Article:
Post written by Morgan Bucholz
Hello! My name is Morgan Bucholz, and I am a 1L at Regent University School of Law. As a staff member at the Center for Global Justice, I have been assigned to work with Shared Hope International.
This nonprofit organization fights tirelessly to combat human trafficking worldwide and ensure that survivors of trafficking are awarded the justice they deserve.
I have always felt called to work with victims, specifically women and children, so I was elated when I was assigned to work with Shared Hope. The organization’s mission is an incredible feat. However, Shared Hope takes a realistic approach to incite change in domestic and international contexts. One example is the organization’s publication of “Report Cards,” a project that scores and grades American states on their sex trafficking policy and legislation. This project raises awareness of the positive or negative trafficking legislative framework in each state. The hope is to push for positive change in states that grade poorly and highlights legislative and policy faults and offers improvements to laws.
My Work with Shared Hope
My work with Shared Hope involves updating State Survey Charts used to create the Report Cards mentioned above. Through this project, I have learned a great deal about the different legislative frameworks for sex trafficking and areas of the law which impede access to justice for victims. For example, an issue I researched for my charts was the factors of states’ laws that prevent trafficking victims and commercially exploited children from accessing crime victims’ compensation. State laws can create barriers to compensation by requiring victims to comply with crime reporting deadlines, work closely with law enforcement, and report any contributory conduct. Shared Hope promotes a victim-centered approach to these processes that allows victims to be exempt from meeting specific requirements for compensation. These are just a few issues I have researched that Shared Hope has flagged in states’ policy and legislative frameworks.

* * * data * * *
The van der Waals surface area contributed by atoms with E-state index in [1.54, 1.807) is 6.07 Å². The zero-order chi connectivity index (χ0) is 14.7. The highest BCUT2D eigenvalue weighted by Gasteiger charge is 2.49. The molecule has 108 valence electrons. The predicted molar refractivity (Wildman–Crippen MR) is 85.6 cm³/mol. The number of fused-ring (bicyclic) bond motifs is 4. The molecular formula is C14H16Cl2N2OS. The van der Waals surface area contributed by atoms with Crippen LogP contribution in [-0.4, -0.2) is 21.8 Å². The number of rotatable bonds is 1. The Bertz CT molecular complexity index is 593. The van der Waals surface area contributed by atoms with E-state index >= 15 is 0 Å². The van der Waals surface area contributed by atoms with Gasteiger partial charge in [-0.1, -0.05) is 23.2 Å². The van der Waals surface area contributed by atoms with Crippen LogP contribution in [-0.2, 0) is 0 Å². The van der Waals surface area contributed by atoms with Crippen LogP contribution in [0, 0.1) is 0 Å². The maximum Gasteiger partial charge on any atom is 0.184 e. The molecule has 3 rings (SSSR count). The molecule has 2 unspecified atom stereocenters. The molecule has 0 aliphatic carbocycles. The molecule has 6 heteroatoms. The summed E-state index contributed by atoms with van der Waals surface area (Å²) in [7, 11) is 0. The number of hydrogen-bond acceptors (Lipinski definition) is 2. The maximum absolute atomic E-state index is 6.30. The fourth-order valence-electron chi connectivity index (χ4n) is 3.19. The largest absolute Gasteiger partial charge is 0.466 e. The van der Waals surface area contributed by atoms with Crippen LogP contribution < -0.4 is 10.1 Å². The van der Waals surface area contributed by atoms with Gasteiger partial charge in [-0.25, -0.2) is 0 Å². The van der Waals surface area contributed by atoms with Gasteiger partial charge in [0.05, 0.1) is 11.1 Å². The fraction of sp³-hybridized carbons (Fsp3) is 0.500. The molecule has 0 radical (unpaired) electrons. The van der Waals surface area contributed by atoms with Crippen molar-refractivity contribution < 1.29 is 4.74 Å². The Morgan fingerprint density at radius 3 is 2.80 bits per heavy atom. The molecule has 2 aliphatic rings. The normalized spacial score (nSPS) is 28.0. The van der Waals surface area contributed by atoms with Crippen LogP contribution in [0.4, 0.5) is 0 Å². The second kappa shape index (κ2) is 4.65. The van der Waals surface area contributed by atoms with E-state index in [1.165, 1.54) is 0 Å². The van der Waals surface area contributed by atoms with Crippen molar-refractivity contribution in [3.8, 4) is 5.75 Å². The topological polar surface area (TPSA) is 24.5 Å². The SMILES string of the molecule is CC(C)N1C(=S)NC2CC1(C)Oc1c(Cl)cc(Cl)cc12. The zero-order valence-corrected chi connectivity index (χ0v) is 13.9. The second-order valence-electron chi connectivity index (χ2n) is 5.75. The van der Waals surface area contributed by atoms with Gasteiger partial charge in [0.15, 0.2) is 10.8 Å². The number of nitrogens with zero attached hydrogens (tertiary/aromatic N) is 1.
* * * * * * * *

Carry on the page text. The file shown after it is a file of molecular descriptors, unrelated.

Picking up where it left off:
I am grateful to be a part of this project as I believe it is a great way to raise awareness and incite change to prevent trafficking and protect victims. While it can be challenging to understand all of the complexities of human trafficking, my research with Shared Hope has increased my knowledge of essential issues that state laws can address. It is important to use our voice to apply pressure on states so that tangible change is made to protect and save current and future victims. In February, I was fortunate to attend the
This post was written by a Center for Global Justice student staff member. The views expressed in this post do not necessarily reflect those of Regent University, Regent Law School, or the Center for Global Justice.